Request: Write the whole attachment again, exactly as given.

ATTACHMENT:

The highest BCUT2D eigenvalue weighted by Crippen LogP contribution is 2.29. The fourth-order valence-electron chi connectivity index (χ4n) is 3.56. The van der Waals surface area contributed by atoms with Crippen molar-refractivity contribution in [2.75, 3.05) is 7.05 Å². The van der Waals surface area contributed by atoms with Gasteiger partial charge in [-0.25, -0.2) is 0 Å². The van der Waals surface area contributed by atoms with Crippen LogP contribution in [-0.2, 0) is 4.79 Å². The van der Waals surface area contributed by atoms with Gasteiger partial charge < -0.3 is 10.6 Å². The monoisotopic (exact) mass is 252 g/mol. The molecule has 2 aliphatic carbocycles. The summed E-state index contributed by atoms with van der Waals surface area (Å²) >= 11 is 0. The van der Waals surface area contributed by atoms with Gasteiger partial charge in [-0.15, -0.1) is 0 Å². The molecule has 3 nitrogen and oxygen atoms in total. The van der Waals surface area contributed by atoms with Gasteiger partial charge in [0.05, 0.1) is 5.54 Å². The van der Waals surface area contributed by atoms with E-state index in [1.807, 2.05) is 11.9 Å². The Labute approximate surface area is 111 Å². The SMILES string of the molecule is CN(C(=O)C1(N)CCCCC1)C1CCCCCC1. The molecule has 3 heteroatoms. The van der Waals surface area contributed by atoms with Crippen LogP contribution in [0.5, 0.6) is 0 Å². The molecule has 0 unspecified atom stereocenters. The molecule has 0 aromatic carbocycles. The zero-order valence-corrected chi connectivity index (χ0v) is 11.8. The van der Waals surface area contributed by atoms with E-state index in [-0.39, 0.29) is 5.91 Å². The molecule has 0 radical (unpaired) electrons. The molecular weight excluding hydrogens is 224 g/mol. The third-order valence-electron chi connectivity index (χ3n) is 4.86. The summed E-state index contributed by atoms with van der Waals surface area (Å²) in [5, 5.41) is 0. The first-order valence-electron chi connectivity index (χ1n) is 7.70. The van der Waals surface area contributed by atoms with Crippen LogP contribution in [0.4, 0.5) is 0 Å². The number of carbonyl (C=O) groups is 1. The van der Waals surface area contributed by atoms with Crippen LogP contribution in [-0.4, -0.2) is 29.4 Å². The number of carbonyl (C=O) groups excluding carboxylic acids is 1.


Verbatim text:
The highest BCUT2D eigenvalue weighted by Crippen LogP contribution is 2.29. The fourth-order valence-electron chi connectivity index (χ4n) is 3.56. The van der Waals surface area contributed by atoms with Crippen molar-refractivity contribution in [2.75, 3.05) is 7.05 Å². The van der Waals surface area contributed by atoms with Gasteiger partial charge in [-0.25, -0.2) is 0 Å². The van der Waals surface area contributed by atoms with Crippen LogP contribution in [-0.2, 0) is 4.79 Å². The van der Waals surface area contributed by atoms with Gasteiger partial charge < -0.3 is 10.6 Å². The monoisotopic (exact) mass is 252 g/mol. The molecule has 2 aliphatic carbocycles. The summed E-state index contributed by atoms with van der Waals surface area (Å²) >= 11 is 0. The van der Waals surface area contributed by atoms with Gasteiger partial charge in [-0.15, -0.1) is 0 Å². The molecule has 3 nitrogen and oxygen atoms in total. The van der Waals surface area contributed by atoms with Gasteiger partial charge in [0.05, 0.1) is 5.54 Å². The van der Waals surface area contributed by atoms with E-state index in [1.807, 2.05) is 11.9 Å². The Labute approximate surface area is 111 Å². The SMILES string of the molecule is CN(C(=O)C1(N)CCCCC1)C1CCCCCC1. The molecule has 3 heteroatoms. The van der Waals surface area contributed by atoms with Crippen LogP contribution in [0.5, 0.6) is 0 Å². The molecule has 0 unspecified atom stereocenters. The molecule has 0 aromatic carbocycles. The zero-order valence-corrected chi connectivity index (χ0v) is 11.8. The van der Waals surface area contributed by atoms with E-state index in [-0.39, 0.29) is 5.91 Å². The molecule has 0 radical (unpaired) electrons. The molecular weight excluding hydrogens is 224 g/mol. The third-order valence-electron chi connectivity index (χ3n) is 4.86. The summed E-state index contributed by atoms with van der Waals surface area (Å²) in [5, 5.41) is 0. The first-order valence-electron chi connectivity index (χ1n) is 7.70. The van der Waals surface area contributed by atoms with Crippen LogP contribution in [0.4, 0.5) is 0 Å². The number of carbonyl (C=O) groups is 1. The van der Waals surface area contributed by atoms with Crippen LogP contribution in [-0.4, -0.2) is 29.4 Å². The number of carbonyl (C=O) groups excluding carboxylic acids is 1.